I’m a ninja.
Okay, I’m not. Even if I was, I wouldn’t tell you. Or would I?
I can prove I’m a ninja. I can kill flies. Applaud me, I know you want to.
But what is the consequence of killing a fly? I may be (or may not be) a ninja who kills flies all the time, but who is going to punish me for murder? All I do is slap them and they die. Who will come to my house, arrest me, take me to court, and give me a sentence? No one. Not even PETA.
What would happen if I slapped a dog? PETA may get involved now but still no outstanding punishment.
Now what if I slapped a child? There’s going to be an angry mom! Then I may only get child abuse, which looks really bad on my record (plus I’d lose my job as a minister).
Even more than that, what if I slapped one of the most important men on earth, President Obama? I didn’t ask if you wanted me to slap him or not, I’m just saying. I would get a much more terrible punishment than all of the previous. Slapping him is a much bigger deal than slapping the common house fly.
Why? I’m doing the exact same thing, so why don’t I get the same punishment for them all?
The punishment of an action is determined by the value of the one offended.
A fly is not worth much, therefore my punishment is minimal. President Obama is one of the most valuable people on the planet (whether you see him as that or not), therefore any offense against him is liable of one of the most harsh punishments on the planet.
What if you have rebelled against, slandered, blasphemed, and metaphorically slapped the most valuable and worthy Being in the entire universe? That’s an important question, because you have done just that.
“… all have sinned and fall short of the glory of God” (Rom. 3:23).
All. Every last person on earth who has ever lived. Every king, every banker, every farmer, every prostitute, every preacher, every drug dealer, every stay at home mom, every student, every teacher, every insurance salesman. All.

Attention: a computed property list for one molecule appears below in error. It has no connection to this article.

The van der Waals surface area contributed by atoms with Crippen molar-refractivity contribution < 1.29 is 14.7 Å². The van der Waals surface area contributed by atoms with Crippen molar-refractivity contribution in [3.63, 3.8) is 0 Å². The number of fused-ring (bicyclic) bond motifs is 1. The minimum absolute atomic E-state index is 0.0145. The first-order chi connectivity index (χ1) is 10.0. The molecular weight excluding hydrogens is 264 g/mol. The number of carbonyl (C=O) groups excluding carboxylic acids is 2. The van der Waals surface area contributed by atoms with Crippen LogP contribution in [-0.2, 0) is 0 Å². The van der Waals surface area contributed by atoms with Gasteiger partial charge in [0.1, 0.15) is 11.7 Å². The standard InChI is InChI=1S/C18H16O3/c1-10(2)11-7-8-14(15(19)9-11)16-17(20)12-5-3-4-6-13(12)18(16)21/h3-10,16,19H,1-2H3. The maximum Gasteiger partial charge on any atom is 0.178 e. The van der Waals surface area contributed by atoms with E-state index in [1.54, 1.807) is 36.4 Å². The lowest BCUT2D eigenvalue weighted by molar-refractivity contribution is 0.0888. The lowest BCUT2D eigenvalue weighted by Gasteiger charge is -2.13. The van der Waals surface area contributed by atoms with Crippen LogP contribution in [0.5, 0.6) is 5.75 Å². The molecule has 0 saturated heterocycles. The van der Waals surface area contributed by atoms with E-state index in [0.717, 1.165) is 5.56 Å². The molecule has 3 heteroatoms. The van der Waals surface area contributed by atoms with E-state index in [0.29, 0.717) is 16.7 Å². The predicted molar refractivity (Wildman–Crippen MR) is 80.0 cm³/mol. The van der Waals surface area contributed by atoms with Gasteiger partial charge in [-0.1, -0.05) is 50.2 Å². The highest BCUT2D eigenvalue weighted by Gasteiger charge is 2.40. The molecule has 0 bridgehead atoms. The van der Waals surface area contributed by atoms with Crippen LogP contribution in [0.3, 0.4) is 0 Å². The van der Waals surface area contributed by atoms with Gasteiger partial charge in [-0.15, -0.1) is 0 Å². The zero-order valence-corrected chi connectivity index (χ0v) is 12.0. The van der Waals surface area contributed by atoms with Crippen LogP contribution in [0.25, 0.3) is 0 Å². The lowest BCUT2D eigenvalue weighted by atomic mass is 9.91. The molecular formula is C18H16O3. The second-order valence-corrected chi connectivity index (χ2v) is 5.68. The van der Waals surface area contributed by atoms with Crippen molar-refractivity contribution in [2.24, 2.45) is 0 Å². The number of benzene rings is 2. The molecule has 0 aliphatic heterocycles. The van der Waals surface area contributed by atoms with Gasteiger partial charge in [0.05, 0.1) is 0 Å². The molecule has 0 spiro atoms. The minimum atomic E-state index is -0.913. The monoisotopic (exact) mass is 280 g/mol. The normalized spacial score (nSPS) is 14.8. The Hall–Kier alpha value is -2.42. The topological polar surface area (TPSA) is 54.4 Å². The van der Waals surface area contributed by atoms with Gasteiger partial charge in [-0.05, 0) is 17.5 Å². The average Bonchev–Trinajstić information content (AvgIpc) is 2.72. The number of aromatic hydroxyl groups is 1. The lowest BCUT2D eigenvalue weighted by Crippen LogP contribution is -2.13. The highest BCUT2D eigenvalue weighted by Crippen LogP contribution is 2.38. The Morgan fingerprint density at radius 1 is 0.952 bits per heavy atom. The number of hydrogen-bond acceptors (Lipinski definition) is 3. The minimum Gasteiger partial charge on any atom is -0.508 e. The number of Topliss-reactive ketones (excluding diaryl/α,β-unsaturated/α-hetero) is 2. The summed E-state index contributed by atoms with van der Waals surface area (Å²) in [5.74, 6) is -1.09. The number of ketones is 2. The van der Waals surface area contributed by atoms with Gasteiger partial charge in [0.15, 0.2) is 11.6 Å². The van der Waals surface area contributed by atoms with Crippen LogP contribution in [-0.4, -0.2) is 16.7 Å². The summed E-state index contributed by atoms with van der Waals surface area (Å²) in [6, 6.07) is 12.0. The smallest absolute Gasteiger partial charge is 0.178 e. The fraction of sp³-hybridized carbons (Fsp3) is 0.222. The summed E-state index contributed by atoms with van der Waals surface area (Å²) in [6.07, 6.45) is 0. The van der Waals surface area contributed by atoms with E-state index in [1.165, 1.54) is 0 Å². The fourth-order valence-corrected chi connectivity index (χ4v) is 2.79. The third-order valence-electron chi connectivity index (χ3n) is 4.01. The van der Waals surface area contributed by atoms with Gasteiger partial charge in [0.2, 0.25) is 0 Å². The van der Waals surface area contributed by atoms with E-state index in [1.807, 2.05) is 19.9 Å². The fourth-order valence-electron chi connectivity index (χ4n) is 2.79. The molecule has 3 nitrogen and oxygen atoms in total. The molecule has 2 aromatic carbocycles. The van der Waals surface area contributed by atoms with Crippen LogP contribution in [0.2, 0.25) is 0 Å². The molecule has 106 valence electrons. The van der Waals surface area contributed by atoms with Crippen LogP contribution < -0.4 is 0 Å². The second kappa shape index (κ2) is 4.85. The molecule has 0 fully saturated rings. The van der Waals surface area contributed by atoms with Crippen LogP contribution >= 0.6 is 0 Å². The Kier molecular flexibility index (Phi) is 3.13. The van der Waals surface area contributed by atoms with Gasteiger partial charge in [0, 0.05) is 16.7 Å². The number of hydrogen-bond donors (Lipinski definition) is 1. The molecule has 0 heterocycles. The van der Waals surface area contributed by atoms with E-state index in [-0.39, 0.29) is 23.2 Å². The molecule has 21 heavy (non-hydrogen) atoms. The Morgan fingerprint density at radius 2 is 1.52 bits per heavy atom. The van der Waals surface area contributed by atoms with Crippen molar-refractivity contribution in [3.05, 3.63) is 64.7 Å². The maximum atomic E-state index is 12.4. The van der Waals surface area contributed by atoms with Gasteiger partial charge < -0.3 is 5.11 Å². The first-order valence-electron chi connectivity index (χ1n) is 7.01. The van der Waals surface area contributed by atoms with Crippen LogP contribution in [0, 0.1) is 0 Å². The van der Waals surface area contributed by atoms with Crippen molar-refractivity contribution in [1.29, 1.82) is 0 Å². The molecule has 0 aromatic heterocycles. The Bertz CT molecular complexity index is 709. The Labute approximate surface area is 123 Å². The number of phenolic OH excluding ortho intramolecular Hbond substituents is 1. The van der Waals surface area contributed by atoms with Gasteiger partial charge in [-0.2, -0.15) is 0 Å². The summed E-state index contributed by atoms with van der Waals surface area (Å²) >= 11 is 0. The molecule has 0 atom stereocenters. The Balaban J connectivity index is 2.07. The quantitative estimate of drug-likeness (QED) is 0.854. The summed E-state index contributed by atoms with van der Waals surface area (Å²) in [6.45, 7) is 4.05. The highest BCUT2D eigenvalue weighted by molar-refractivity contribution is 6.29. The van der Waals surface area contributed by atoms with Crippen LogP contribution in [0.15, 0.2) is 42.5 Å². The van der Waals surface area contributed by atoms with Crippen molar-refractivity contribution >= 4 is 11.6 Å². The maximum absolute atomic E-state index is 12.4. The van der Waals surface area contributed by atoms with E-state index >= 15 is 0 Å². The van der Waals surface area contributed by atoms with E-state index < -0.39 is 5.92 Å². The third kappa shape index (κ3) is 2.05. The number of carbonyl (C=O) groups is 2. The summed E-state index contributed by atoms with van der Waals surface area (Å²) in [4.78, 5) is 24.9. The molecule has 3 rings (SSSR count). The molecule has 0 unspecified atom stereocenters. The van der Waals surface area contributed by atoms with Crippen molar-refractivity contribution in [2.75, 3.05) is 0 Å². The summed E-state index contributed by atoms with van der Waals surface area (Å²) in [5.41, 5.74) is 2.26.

Every person has committed the greatest crime in the entire universe: rebelling against the most valuable Being.
Since God is eternally worthy, our punishment is just and right to be eternally severe. If God was but a mere human or dog or fly, then an eternal punishment is unjust and morally wrong.
God is also the most perfect judge, and He will judge all things and all people with perfect justice. That is scary.
Let’s say you get a really bad speeding ticket. I have gotten a few myself (I will not disclose how many), so I know they are awful. You go to court because you don’t have enough money to pay it. The judge looks at you and says, “You can either pay up now, or go to jail.” Those are your only two choices because this judge is just and knows that justice must be served. If he simply let you go, he would be unjust. You may want him to be unjust, but what if that person before him was Osama bin Laden? Would you want the judge to be unjust to him? Both of you broke the law and justice must be served for both.
God is even more just and righteous than this judge. So why would He allow injustice to rule as law? He will not and does not.
But what if someone stepped up behind you and gave the judge the exact amount you owed him?
That’s what Jesus did: He took our place on the cross.
“…[all] are justified by his grace as a gift, through the redemption that is in Christ Jesus, whom God put forward as a propitiation by his blood, to be received by faith” (Rom. 3:24-25a).
He paid the payment we could never pay. An invaluable price was paid to fulfill the insurmountable debt that we owed to an infinitely worthy God. What you owed God was so much that it would take eternity to bring justice to its fullness.
Saying that God made Christ a propitiation simply means that Christ took our penalty. All the wrath (penalty for sin) that was due us, He bore for us. Romans 5:9 says that Jesus saved us from the “wrath of God.” Justice had to be served, yet while we were still sinners, God made a way.
“This was to show God’s righteousness, because in his divine forbearance he had passed over former sins. It was to show his righteousness at the present time, so that he might be just and the justifier of the one who has faith in Jesus” (Rom. 3:25b-26).
At the cross, God shows His justice and love at the same time. God the Father could not just let sins go unpunished. So God the Son stepped in and said “I will become sin for them so that in me they might become the righteousness of God” (paraphrase of 2 Cor. 5:21). Jesus swallowed up sin and all of its penalties for the one who is in Him, meaning those who have faith in Him.
So for those reading this who have not placed your faith in Christ to take away the eternal penalty that is due, trust in Him today. He is Savior and Lord. He is the Great I Am, the Alpha and the Omega, the Beginning and the End. He is salvation. He is the “Lamb of God who takes away the sins of the world!”